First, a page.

DeAngelo: I wanted to commit to a relationship with her for one because she could cook her ass off (laughs). Also, I just fell in love with how simply amazing she was. She never was over the top or extra. Naturally beautiful inside and out. I also loved the way we communicated and even in difficult conversations we always seemed to find common ground.

"We shared a very intellectual connection and we felt like we knew each other longer than we had. I had never experienced this type of love from a man before so I knew that I wanted to hold on to what we had."

Blended Family

DeAngelo: I definitely approached dating cautiously because I didn't want someone to build a relationship with my daughter if it wasn't going to be for long-term. I believe at first she was hesitant because it's plenty more men out there without children and [she might've thought] that she could possibly find a guy as great as me without a child. One foot in for her and one foot out, but eventually she fell in love with the both of us!

Latasha: Once I witnessed how great of a father and how involved he was in his daughter's life, it actually made me like him even more. However, like any female would want to know, I had to make sure there wasn't any 'baby mama' drama. I can honestly say that I have never had to worry about that with him and his child's mother. It was clear that their relationship was completely over and they did whatever they had to do to co-parent and make it easy for their daughter. I was also reassured after meeting her a couple of times and it was nothing but respect and good vibes. DeAngelo just wanted to make sure that whoever he brought his daughter around will grow to love and accept her with open arms.

The One

Latasha's Instagram

Latasha: I knew it was love when I started to accepted my flaws and really be myself in the relationship. DeAngelo accepted every flaw and loved me more that I could ever imagine. He never judged me and always expressed his love for me no matter what while accepting me for who I was and vice versa. Despite our flaws, I loved and accepted him at his best and worst. I never have to beg for his attention and he doesn't hesitate in telling me how beautiful I am everyday or doing thoughtful, spontaneous things for me. It's those little things that make me feel special and truly loved.

DeAngelo: I knew it was love because I thought I was in love before from past relationships but this one was different. What I mean by that is that even at intense disagreements, we still had each other's best interest [at heart] and even in tough times, we both were willing to fight for our unity. She just had so many characteristics that I've always desired in a partner. My favorite thing about her is her mind. To me, she is so smart and intelligently sexy!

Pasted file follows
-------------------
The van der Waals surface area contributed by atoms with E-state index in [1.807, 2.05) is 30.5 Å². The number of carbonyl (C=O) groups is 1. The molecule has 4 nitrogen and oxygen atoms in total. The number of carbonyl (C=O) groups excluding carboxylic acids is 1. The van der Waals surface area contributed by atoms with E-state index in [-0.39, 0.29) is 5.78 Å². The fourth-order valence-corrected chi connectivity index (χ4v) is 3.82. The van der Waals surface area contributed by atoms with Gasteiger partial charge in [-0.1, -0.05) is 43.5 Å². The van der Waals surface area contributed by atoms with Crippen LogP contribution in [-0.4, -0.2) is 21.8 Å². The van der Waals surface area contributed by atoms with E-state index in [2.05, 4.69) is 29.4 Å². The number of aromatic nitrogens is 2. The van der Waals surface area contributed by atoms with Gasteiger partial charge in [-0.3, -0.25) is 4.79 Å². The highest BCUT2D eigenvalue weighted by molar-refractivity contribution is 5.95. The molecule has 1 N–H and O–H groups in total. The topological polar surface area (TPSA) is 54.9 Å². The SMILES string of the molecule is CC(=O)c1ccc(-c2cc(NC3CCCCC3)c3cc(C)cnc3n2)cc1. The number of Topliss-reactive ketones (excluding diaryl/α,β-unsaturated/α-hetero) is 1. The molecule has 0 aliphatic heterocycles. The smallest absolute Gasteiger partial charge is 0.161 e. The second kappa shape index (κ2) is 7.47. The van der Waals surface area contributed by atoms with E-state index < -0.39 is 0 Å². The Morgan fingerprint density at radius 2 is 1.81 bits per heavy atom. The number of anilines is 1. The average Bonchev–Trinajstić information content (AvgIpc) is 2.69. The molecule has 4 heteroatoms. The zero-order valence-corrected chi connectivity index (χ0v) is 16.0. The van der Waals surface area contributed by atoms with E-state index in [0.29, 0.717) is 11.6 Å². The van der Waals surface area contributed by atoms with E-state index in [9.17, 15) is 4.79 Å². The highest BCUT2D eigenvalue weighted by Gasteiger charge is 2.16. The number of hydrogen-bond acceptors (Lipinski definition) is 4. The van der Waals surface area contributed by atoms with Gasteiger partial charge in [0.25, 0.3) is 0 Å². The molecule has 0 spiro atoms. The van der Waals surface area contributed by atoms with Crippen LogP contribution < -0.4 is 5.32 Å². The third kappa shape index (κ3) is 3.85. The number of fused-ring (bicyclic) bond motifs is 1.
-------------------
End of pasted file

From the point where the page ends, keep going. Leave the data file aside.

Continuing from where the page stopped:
Love Work

DeAngelo: The biggest challenge I had to get through individually was when I started my own business. Financially, it was tough because I could not do for her the things I would have if I had it like that. As a couple, the biggest challenge was to communicate at a higher level no matter how difficult in order to overcome battles we dealt with alone. Now because we share everything, we are able to effectively accommodate and support each other through them.

Latasha: The biggest challenge that I had to overcome independently was my selfishness. I have never been in a long-term committed relationship before so my focus evolved around me (laughs). I pretty much was ingrained to do things for myself because I didn't have anyone else to depend on. When DeAngelo came into my life, it was so different for me, but in a good way. He has such big heart and did things for me that I was not used to. The biggest challenge we had to overcome together was our work-life balance. We both are very driven, hard-working people that put a lot of our time and energy into what we love to do career-wise...but when we started dating, it was a little bit of a challenge to step away from work to make time for each other. We realized that it was worth the sacrifice and that it is completely healthy to have a balance to do what you love and do things with the ones you love.

"As a couple, the biggest challenge was to communicate at a higher level, no matter how difficult, in order to overcome battles we dealt with alone. Now because we share everything, we are able to effectively accommodate and support each other through them."

Love Lessons

Latasha's Instagram

DeAngelo: I've learned that it's best to love your partner as if you're loving yourself. Anything less would be selfish. Also, I've learned that true love is a feeling that adds value to life. No matter what you got going on in life, it's an amazing and fulfilling feeling when you have someone with you through the good and the bad!